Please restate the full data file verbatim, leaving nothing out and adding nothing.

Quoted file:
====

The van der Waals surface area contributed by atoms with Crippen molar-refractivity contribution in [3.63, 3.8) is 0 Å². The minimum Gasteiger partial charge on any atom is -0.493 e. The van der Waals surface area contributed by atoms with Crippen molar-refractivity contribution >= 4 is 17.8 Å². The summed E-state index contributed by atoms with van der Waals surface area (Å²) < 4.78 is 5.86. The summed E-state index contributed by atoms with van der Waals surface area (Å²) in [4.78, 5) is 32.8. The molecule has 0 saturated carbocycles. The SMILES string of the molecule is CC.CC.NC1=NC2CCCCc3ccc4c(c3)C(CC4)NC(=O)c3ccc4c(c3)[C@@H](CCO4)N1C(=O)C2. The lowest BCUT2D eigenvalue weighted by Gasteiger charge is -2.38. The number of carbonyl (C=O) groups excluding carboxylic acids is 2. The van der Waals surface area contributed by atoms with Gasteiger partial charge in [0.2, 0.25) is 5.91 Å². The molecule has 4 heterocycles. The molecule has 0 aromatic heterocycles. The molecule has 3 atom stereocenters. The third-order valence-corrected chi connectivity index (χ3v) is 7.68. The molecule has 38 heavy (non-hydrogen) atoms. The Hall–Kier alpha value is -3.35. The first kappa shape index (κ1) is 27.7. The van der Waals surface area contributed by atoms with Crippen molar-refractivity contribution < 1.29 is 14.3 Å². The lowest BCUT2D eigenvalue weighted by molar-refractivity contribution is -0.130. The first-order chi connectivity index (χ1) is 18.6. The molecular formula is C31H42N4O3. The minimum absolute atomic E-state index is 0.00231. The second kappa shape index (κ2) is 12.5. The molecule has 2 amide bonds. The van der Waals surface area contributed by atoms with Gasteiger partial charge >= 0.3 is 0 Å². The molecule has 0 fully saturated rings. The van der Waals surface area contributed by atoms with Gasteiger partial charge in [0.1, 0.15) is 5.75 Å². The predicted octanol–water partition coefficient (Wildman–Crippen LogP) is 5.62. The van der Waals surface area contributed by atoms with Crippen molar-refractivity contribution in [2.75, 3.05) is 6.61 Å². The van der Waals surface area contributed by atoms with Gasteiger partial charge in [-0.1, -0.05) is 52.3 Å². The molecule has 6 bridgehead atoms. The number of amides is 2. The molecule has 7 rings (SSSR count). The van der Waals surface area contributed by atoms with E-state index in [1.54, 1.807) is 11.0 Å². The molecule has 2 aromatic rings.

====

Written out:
The van der Waals surface area contributed by atoms with Crippen molar-refractivity contribution in [3.63, 3.8) is 0 Å². The minimum Gasteiger partial charge on any atom is -0.493 e. The van der Waals surface area contributed by atoms with Crippen molar-refractivity contribution >= 4 is 17.8 Å². The summed E-state index contributed by atoms with van der Waals surface area (Å²) < 4.78 is 5.86. The summed E-state index contributed by atoms with van der Waals surface area (Å²) in [4.78, 5) is 32.8. The molecule has 0 saturated carbocycles. The SMILES string of the molecule is CC.CC.NC1=NC2CCCCc3ccc4c(c3)C(CC4)NC(=O)c3ccc4c(c3)[C@@H](CCO4)N1C(=O)C2. The lowest BCUT2D eigenvalue weighted by Gasteiger charge is -2.38. The number of carbonyl (C=O) groups excluding carboxylic acids is 2. The van der Waals surface area contributed by atoms with Gasteiger partial charge in [0.2, 0.25) is 5.91 Å². The molecule has 4 heterocycles. The molecule has 0 aromatic heterocycles. The molecule has 3 atom stereocenters. The third-order valence-corrected chi connectivity index (χ3v) is 7.68. The molecule has 38 heavy (non-hydrogen) atoms. The Hall–Kier alpha value is -3.35. The first kappa shape index (κ1) is 27.7. The van der Waals surface area contributed by atoms with Crippen molar-refractivity contribution < 1.29 is 14.3 Å². The lowest BCUT2D eigenvalue weighted by molar-refractivity contribution is -0.130. The first-order chi connectivity index (χ1) is 18.6. The molecular formula is C31H42N4O3. The minimum absolute atomic E-state index is 0.00231. The second kappa shape index (κ2) is 12.5. The molecule has 2 amide bonds. The van der Waals surface area contributed by atoms with Gasteiger partial charge >= 0.3 is 0 Å². The molecule has 0 fully saturated rings. The van der Waals surface area contributed by atoms with Gasteiger partial charge in [0.1, 0.15) is 5.75 Å². The predicted octanol–water partition coefficient (Wildman–Crippen LogP) is 5.62. The van der Waals surface area contributed by atoms with Crippen molar-refractivity contribution in [2.75, 3.05) is 6.61 Å². The van der Waals surface area contributed by atoms with Gasteiger partial charge in [-0.1, -0.05) is 52.3 Å². The molecule has 6 bridgehead atoms. The number of amides is 2. The molecule has 7 rings (SSSR count). The van der Waals surface area contributed by atoms with E-state index in [1.54, 1.807) is 11.0 Å². The molecule has 2 aromatic rings.